The authors quote director William Wyler on the subject: “There is no recognizable aesthetic for our contemporary fiction film, the kind people are going to see nowadays. The people who make pictures, and face problems, have to solve them on their own hook, without any connection or communication with other minds on the creative level.” Screenwriter Dudley Nichols was more blunt: “One of the great lacks of the cinema so far has been its deficiency in perceptive criticism.”

This sentiment grew until creative industry professionals like Nichols, John Howard Lawson, Howard Koch, and John Houseman (among others) began the Hollywood Quarterly and opened the door for the advanced criticism that followed. Never before had an American publication so intelligently examined film as art and literature. Buhle and Wagner do a fine job of describing how ably HQ filled the critical vacuum without inflating its importance, as it only survived in its purest form for a few years. This same movement, perhaps borne initially to provide a forum for fashionably Marxist critiques, led also to the re-energizing of the League of American Writers‚ Hollywood branch. Radical Hollywood details the tough questions a more liberal old guard taught younger screenwriters to ask themselves:

What were the consequences when a writer succumbed to pressure to write shallow characters and plot? Can movies that contain only male actors really develop full characterization? Is a love relationship justifiable as the center of a story, or a mere diversion from the social side? How could writers in a commercial industry with inescapable managerial supervision survive without cynicism and perhaps even do (at least some) memorable work?

Perhaps more than any other, this last question will always be a unique and unfortunately essential aspect of screenwriting. No other storytelling medium has ever required such a large amount of capital to reach its audience, and financiers will always seek assurances that a return will be made on their money. Filmmakers decide on the level of their own responsibility and determine whether or not their work can flourish despite the burden. A community that recognized this dilemma, accepted it as a serious problem, and worked together to find a satisfying solution deserves our attention.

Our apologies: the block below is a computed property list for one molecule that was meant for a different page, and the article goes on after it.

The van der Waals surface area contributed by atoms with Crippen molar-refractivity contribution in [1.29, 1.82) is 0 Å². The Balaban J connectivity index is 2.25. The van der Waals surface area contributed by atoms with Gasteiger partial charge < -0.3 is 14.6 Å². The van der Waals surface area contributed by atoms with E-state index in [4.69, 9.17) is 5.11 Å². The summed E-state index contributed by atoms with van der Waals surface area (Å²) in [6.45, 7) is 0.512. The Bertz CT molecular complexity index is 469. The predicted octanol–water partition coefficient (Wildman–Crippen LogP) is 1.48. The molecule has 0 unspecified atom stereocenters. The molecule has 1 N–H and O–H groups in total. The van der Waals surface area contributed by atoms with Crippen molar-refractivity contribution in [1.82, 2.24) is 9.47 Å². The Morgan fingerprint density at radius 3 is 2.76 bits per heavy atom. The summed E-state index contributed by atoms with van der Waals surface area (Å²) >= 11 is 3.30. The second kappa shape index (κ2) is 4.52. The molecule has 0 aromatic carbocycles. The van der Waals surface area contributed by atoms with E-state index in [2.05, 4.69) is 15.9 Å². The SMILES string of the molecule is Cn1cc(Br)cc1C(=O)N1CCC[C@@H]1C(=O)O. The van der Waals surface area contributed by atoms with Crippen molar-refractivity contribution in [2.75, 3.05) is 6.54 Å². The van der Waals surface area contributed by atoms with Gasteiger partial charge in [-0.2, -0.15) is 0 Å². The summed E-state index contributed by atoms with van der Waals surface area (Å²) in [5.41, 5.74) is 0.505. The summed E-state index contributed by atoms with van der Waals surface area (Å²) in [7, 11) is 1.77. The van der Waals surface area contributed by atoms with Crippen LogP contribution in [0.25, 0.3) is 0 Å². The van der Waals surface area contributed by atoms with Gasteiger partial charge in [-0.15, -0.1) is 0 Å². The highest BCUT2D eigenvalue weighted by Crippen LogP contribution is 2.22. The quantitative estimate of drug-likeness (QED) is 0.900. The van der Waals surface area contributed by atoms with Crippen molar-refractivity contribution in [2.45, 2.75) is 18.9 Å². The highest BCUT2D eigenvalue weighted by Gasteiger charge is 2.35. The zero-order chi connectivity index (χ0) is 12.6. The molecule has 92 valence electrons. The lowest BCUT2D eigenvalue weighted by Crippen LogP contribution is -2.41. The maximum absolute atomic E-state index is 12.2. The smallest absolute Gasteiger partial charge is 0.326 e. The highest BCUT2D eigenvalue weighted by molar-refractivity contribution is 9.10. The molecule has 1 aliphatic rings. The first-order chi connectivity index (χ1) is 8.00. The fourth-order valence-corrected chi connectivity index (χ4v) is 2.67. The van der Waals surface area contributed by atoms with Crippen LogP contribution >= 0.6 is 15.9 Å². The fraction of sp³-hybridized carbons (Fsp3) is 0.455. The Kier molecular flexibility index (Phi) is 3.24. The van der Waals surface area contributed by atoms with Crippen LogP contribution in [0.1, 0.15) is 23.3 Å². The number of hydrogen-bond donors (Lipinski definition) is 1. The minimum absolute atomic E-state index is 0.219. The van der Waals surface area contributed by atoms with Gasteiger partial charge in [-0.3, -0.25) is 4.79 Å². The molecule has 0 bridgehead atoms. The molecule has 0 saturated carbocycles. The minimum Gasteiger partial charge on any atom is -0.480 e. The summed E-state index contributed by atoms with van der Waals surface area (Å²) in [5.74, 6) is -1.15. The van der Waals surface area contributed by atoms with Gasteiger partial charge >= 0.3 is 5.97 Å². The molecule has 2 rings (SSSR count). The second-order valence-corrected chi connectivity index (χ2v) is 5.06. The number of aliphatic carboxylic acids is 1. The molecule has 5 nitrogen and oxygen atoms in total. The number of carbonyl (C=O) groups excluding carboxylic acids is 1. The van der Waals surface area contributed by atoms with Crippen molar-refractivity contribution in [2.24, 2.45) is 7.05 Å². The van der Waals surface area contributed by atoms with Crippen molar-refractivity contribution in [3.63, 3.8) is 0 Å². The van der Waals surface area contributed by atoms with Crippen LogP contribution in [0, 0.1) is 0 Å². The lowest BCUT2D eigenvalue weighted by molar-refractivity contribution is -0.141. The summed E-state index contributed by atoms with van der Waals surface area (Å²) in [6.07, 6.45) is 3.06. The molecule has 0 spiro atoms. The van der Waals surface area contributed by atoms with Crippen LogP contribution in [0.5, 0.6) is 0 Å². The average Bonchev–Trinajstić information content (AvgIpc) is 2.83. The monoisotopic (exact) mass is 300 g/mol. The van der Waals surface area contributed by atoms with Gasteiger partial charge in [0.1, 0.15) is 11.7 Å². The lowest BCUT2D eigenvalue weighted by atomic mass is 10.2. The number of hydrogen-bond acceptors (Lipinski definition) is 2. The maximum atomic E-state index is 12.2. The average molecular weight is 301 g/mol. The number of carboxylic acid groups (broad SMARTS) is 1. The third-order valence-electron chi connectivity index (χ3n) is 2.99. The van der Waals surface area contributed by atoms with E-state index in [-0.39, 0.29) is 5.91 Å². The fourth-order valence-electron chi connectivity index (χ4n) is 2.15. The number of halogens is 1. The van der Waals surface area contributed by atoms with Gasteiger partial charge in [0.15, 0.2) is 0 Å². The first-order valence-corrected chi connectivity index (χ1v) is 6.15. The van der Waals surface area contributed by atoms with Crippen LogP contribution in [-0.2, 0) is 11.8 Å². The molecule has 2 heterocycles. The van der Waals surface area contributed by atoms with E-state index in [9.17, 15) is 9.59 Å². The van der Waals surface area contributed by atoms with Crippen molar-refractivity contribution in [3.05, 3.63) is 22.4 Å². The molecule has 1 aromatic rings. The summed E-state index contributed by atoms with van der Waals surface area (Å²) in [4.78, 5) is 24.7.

And herein lies the strength of Radical Hollywood. Buhle and Wagner have drawn a complete picture of talented men and women committed to advancing the art of film despite being victims of a dangerous political prejudice which would ultimately succeed in stealing away their livelihoods.

Their bravery is needed today. The Motion Picture Association of America, the contemporary version of the Hays Office, routinely practices a form of economic censorship by passing moral judgment through their ratings board. The process is voluntary, but no major theater chain in the United States will carry an unrated movie, making it box office suicide for a studio to bypass the system. Directors cut their films around the arbitrary guidelines set down by the MPAA in order to secure a PG-13 rating and the promise of the highest possible gross. The ratings board self-righteously determines what material will be suitable for younger audiences, curtailing moments of gay affection or the aftermath of realistic violence.

How many of today’s film artists are intent upon protecting their freedom of expression? The legacy of Radical Hollywood will be to remind us of a time when men and women faced more dire circumstances and decided to fight back.

Eric Gravning is an independent filmmaker.